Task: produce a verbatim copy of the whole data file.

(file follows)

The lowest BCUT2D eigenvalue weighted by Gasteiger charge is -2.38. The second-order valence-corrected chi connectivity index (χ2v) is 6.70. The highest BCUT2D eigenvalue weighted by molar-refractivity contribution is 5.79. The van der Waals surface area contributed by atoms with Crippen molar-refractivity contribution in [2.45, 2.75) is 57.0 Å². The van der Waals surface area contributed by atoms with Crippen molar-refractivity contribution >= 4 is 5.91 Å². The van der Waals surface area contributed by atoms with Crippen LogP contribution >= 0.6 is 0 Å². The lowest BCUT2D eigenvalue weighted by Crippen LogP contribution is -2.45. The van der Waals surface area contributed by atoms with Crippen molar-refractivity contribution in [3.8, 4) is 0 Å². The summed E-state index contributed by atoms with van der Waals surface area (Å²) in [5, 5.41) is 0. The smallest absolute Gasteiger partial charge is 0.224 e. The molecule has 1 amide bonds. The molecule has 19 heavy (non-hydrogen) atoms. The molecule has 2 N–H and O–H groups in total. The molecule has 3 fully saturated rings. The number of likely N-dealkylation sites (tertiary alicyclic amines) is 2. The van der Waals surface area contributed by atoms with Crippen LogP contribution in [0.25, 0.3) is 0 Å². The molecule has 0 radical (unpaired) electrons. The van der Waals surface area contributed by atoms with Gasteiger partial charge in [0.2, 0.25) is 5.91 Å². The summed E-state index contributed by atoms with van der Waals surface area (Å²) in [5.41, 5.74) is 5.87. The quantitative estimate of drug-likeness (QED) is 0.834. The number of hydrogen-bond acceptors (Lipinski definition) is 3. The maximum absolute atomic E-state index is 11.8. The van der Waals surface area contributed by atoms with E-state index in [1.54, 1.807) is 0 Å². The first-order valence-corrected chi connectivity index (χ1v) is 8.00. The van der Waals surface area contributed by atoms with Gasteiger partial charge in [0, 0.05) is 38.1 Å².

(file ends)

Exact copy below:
The lowest BCUT2D eigenvalue weighted by Gasteiger charge is -2.38. The second-order valence-corrected chi connectivity index (χ2v) is 6.70. The highest BCUT2D eigenvalue weighted by molar-refractivity contribution is 5.79. The van der Waals surface area contributed by atoms with Crippen molar-refractivity contribution in [2.45, 2.75) is 57.0 Å². The van der Waals surface area contributed by atoms with Crippen molar-refractivity contribution >= 4 is 5.91 Å². The van der Waals surface area contributed by atoms with Crippen LogP contribution >= 0.6 is 0 Å². The lowest BCUT2D eigenvalue weighted by Crippen LogP contribution is -2.45. The van der Waals surface area contributed by atoms with Crippen molar-refractivity contribution in [3.8, 4) is 0 Å². The summed E-state index contributed by atoms with van der Waals surface area (Å²) in [5, 5.41) is 0. The smallest absolute Gasteiger partial charge is 0.224 e. The molecule has 1 amide bonds. The molecule has 19 heavy (non-hydrogen) atoms. The molecule has 2 N–H and O–H groups in total. The molecule has 3 fully saturated rings. The number of likely N-dealkylation sites (tertiary alicyclic amines) is 2. The van der Waals surface area contributed by atoms with Crippen LogP contribution in [0.25, 0.3) is 0 Å². The molecule has 0 radical (unpaired) electrons. The van der Waals surface area contributed by atoms with Gasteiger partial charge in [0.2, 0.25) is 5.91 Å². The summed E-state index contributed by atoms with van der Waals surface area (Å²) in [5.41, 5.74) is 5.87. The quantitative estimate of drug-likeness (QED) is 0.834. The number of hydrogen-bond acceptors (Lipinski definition) is 3. The maximum absolute atomic E-state index is 11.8. The van der Waals surface area contributed by atoms with E-state index in [1.54, 1.807) is 0 Å². The first-order valence-corrected chi connectivity index (χ1v) is 8.00. The van der Waals surface area contributed by atoms with Gasteiger partial charge in [0, 0.05) is 38.1 Å².